Michael C. LoPresto Timothy F. Slater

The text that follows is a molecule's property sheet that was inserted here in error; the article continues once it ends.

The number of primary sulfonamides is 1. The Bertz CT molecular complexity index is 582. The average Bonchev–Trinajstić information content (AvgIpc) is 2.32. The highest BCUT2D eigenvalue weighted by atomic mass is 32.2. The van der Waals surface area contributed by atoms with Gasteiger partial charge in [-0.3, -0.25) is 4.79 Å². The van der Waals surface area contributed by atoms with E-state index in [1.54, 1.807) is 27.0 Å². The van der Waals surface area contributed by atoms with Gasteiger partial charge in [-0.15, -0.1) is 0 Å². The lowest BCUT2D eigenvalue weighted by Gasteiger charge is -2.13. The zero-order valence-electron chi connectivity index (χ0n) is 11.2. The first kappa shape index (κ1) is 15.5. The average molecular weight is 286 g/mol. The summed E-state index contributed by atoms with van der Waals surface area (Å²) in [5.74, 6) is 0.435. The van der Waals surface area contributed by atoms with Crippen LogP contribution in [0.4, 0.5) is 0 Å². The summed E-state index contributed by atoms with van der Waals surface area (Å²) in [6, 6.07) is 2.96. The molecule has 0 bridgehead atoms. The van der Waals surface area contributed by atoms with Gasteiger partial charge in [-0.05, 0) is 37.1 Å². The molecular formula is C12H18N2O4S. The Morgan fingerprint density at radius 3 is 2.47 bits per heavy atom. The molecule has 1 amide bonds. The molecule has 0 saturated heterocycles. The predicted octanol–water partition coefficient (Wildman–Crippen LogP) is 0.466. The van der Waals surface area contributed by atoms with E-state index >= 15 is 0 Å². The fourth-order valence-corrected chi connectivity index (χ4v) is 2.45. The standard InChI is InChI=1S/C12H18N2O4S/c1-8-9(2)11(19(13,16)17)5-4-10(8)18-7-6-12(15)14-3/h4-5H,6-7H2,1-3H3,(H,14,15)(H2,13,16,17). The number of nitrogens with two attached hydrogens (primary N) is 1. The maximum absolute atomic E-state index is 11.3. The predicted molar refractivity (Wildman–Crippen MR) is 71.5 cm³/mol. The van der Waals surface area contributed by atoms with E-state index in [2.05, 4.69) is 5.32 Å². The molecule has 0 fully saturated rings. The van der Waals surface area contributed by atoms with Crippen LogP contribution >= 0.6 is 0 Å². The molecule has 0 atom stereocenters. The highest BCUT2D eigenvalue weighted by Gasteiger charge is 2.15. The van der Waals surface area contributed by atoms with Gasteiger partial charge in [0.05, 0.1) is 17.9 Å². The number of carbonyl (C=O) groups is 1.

Although traditional lectures are still the dominant form of undergraduate instruction, there have been relatively few studies comparing various learner-centered and active learning teaching strategies to one another in order to guide professors in making informed instructional decisions. To study the impact of different active learning approaches, pre-test to posttest learning gains for students receiving instruction on introductory astronomy solar system topics through a combination of collaborative learning activities and formative assessment-driven activities were compared to the gains of students being taught the same topics by traditional lectures only. After traditional lectures, students improved from a pre-test score of 42% (n=144) to 49% (n=49). After lecture tutorials and classroom voting response systems improvement was to 73% (n=72) Using a multiple-group comparison approach, similar earning gains were also observed when using visual-assessment and tutorial activities. Moreover, data from a Likert-style attitude survey of 264 undergraduates showed that, although they did not report a clear preference for one instructional mode over the other, the majority of students believed that the active and collaborative nature of the activities helped them learn.  The results of this study add weight to the notion that most modern pedagogies are superior to traditional lecture, and that although the relative impacts of particular pedagogies are mostly indistinguishable from one another, they are all are better than traditional lecture alone.

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